We Rest, and then We Rise

Rest is a key component in each of our lives.  Doctors now say that for each hour of sleep missed by a person, they can lose days off the longevity of their lives.  To say rest is essential to normal cognitive functioning is redundant; however, for some exhaustion can become a serious side effect of their invisible illness.  

First, I need to dispel some misunderstandings.  There is a huge difference between what tired and exhaustion feels like, just like there is a difference between rest and fatigue.  Tired is best described as that feeling when you are ready to sleep. Sometimes it can occur while watching a movie or reading a book.  This often leads to a relaxed nap and/or sleep. Exhaustion is when your entire body feels heavy. From your head to your chest to your breathing to your arms; you feel incapable of moving or even have trouble paying attention to something.  The ‘sleep’ that comes from exhaustion is never enough to shake the feeling. Often those with exhaustion describe the feeling of waking up tired and incapable of even getting out of bed.

Because the rest associated with exhaustion and fatigue are so different than normal rest, falling asleep can feel very scary to many who suffer from this symptom.  Falling asleep can mean missing not hours but days. On top of it, even after all that ‘rest’ the person may not even feel any better. This is a double-edged sword though.  The body fundamentally needs rest to repair itself. Scientists believe the brain repairs itself each night while you sleep, almost like rebooting your computer. Therefore, each hour lost of sleep puts extra stress on the body and the mind.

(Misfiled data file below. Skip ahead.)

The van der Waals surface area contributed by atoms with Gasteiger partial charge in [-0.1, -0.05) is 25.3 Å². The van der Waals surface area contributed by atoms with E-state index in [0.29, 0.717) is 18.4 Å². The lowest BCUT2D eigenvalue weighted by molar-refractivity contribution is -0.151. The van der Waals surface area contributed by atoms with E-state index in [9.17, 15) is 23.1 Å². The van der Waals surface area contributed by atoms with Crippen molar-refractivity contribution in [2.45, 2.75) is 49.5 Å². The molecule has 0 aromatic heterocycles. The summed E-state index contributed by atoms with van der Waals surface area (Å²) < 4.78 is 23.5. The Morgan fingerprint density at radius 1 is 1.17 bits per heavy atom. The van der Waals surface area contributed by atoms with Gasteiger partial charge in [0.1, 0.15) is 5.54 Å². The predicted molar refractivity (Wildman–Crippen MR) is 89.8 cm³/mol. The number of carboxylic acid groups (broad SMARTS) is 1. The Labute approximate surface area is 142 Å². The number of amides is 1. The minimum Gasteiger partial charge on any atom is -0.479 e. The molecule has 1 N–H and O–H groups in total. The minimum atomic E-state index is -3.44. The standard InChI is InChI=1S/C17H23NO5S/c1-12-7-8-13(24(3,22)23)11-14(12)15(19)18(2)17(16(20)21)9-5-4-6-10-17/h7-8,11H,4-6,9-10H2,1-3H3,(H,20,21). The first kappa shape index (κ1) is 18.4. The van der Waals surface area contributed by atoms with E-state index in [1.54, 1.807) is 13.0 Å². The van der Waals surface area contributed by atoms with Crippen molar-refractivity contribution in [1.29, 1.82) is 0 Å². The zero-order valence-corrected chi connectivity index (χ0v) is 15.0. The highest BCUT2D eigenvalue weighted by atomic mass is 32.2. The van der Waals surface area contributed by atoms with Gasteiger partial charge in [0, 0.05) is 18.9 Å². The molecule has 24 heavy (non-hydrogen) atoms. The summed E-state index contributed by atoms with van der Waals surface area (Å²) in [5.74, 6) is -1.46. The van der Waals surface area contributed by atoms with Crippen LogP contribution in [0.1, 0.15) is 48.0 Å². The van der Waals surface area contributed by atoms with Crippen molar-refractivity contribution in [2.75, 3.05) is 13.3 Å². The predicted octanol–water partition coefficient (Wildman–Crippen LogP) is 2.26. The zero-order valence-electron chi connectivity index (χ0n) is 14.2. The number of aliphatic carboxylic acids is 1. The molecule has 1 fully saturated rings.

This is not to say that rest isn’t necessary.  But it is fair to say that rest is a sensitive issue for those who struggle with chronic illnesses.  We know we have to rest, but some are afraid to rest, and some are ashamed that they need to rest. Constantly comparing ourselves to what we used to do to our bodies and minds, pushing them to the limits, and doing amazing things makes many embarrassed that they can’t do that anymore.  Everyone is thriving. Everyone is doing amazing things, and here I am - sick. Do not though. No one knows what anyone else is going through and forgiving yourself is the best thing you can do.

No, I don’t run half marathons anymore.  No, I don’t wear a size 2 or 4 or frankly any pants that aren’t stretchy.  No, I don’t go out at night anymore. That is okay though, my body is healing and while it does I have to be kind to my mind.  Don’t worry, we rest and then we rise.

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